EVERETT — About 26,300 customers across Snohomish County and Camano Island still awaited power late Monday after Friday night’s windstorm.
Monday marked the third consecutive day of widespread power outages from the storm that toppled trees and downed power lines, leaving residents to endure several days without electricity or heat.
The Snohomish Public Utility District expected to restore power to about 90% of customers by 11 p.m. Monday, PUD spokesperson Aaron Swaney said. The lingering 10% without power represented about 20,000 customers.
At the peak, as many as 190,000 lost power in Friday’s storm. On Monday, significant pockets of outages remained as crews continued repairs around the clock. Between 20 and 30 crews were expected to work overnight.
On Monday afternoon, crews had restored power to about 1,700 customers near the Navy Support Complex in Marysville, Swaney said. In Arlington, crews restored service to 500 including Arlington High School. In west Lake Stevens, a number of customers near North Davies Road got power back.
Swaney said other big repairs were expected to finish Monday night and restore service to 900 near Center Road in South Everett; 900 near Admiralty Way in Lynnwood; 850 in the Lake Goodwin area; and 500 near Three Lakes Road east of Snohomish.
On Camano Island, crews were expected to restore power to about 2,600 customers.
“I’m feeling much better,” Swaney said on Monday afternoon.
Customers, however, can expect the pace of power restoration to slow in the next few days.
“Every storm gets to this part where the restoration process slows down,” Swaney said, explaining that repairs will bring a couple hundred homes back online rather than thousands.
And some may get their power back while their neighbors still sit in the dark.
“Circuits are complicated,” PUD spokesperson Kellie Stickney added. Homes in an area may not be wired to the same circuits.
In North Everett, Debra King got power back at about 1 p.m. Monday.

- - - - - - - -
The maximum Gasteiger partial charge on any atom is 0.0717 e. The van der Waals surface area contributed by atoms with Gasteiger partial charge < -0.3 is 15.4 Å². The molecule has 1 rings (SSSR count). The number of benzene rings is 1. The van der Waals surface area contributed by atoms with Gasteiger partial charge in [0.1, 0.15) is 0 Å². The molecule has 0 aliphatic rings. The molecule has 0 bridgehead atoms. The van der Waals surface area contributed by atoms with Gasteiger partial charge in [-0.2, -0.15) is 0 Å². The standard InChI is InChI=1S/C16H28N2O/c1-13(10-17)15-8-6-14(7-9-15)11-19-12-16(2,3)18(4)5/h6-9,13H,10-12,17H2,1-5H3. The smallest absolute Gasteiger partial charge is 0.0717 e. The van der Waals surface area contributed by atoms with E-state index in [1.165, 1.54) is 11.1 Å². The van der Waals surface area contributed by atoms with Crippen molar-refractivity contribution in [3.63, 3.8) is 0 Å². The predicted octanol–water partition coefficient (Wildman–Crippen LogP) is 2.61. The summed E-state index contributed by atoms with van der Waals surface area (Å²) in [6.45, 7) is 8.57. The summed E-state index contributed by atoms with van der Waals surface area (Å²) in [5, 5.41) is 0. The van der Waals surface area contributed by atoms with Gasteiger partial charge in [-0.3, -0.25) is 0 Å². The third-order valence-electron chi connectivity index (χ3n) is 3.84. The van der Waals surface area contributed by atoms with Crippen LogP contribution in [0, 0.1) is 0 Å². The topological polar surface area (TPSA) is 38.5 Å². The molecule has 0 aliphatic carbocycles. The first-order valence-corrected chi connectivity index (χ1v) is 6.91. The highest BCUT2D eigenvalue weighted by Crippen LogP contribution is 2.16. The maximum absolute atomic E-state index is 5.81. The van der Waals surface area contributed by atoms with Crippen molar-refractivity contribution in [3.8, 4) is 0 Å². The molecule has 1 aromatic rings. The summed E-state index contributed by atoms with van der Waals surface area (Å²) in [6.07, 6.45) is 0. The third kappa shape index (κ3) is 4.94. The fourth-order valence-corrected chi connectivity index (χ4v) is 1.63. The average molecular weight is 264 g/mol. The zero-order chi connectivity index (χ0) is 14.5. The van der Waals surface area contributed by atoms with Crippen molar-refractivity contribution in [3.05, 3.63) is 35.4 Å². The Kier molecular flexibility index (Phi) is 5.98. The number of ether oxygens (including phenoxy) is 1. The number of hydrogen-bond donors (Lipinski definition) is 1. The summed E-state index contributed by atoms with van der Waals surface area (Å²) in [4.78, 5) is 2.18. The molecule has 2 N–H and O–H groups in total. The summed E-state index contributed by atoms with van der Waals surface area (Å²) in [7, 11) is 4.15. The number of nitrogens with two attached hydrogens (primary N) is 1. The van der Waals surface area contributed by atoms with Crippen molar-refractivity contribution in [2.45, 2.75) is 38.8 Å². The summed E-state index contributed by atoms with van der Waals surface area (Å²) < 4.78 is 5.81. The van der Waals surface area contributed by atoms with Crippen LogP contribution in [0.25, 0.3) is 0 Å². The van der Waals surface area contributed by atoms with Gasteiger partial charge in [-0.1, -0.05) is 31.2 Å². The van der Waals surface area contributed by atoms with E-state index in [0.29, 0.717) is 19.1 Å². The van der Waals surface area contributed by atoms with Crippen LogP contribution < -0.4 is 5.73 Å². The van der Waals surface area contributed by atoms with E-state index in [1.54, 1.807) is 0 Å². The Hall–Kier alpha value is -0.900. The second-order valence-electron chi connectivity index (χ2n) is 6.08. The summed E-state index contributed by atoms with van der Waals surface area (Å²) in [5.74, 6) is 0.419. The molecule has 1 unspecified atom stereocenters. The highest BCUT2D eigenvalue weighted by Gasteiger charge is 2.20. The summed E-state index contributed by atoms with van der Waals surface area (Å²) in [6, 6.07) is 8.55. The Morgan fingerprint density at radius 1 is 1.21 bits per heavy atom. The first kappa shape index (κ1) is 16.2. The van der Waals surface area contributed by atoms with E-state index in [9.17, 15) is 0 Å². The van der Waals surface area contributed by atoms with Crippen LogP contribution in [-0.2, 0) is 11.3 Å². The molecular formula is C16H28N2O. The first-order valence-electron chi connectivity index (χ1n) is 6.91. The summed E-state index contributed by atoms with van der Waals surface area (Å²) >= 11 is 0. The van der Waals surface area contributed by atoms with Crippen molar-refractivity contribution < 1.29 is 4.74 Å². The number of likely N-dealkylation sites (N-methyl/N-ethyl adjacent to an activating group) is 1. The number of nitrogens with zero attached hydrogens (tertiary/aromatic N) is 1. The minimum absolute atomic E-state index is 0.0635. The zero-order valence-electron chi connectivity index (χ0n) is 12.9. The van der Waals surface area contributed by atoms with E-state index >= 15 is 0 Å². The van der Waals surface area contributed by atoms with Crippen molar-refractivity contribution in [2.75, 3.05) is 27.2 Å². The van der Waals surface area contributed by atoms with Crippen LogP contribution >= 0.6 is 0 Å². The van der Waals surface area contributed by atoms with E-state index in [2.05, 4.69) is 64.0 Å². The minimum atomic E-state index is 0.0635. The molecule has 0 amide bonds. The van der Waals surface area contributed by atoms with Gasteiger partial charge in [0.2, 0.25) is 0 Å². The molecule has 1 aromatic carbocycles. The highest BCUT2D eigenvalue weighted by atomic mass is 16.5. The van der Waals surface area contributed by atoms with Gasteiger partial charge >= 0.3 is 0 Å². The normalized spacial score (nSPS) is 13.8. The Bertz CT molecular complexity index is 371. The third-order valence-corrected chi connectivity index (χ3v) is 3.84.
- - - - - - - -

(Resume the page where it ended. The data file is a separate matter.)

“I can’t wait to take a shower,” said the Bayside resident, whose family had a 100-year-old weeping willow crash into their apartment building and shatter windows on Friday night. She called it “absolutely horrifying.”
King kept warm with four comforters and a fireplace during the three-day outage. Her family ate soup warmed by the fire and fast-food takeout.
Kelvin Barton, of Everett, needed power to return so he could take a warm shower before a weekly medical procedure Monday.
Once Barton realized he wouldn’t know when electricity would return to the View Ridge neighborhood, he “drove a long ways” to another home where he could get warm and do the procedure.
An immune deficiency meant he couldn’t visit his daughter, who was ill, or a hotel.
Barton also was dismayed that his call to the non-emergency 911 line didn’t yield information about emergency shelters for people to get out of the cold.
“I’m trying to keep what I have from turning into an emergency,” Barton said.
Temperatures were expected to drop into the mid-30s on Monday night as thousands still awaited power.
Cold weather shelters opened Sunday in Marysville, Snohomish and Monroe. Two shelters opened in Everett on Monday night. A cold weather shelter in Lynnwood had not yet opened, though daily updates can be found at snohomish-county-public-safety-hub-snoco-gis.hub.arcgis.com.
In Everett, cold weather shelters are at 1616 Pacific Ave. and 5126 S 2nd Ave. In Marysville, there’s a shelter at Bethlehem Lutheran Church, 7215 51st Ave. NE; in Monroe at New Hope Fellowship Church, 1012 W. Main St; and in Snohomish at Snohomish Evangelical Free Church, 210 Ave. B.
Some schools around the county — in the Arlington, Lake Stevens, Lakewood, Snohomish and Stanwood districts — closed or started late Monday due to the outages and road hazards.
Check outage updates at outagemap.snopud.com.
Herald reporter Ben Watanabe contributed to this report.
Jacqueline Allison: 425-339-3434; firstname.lastname@example.org; Twitter: @jacq_allison.
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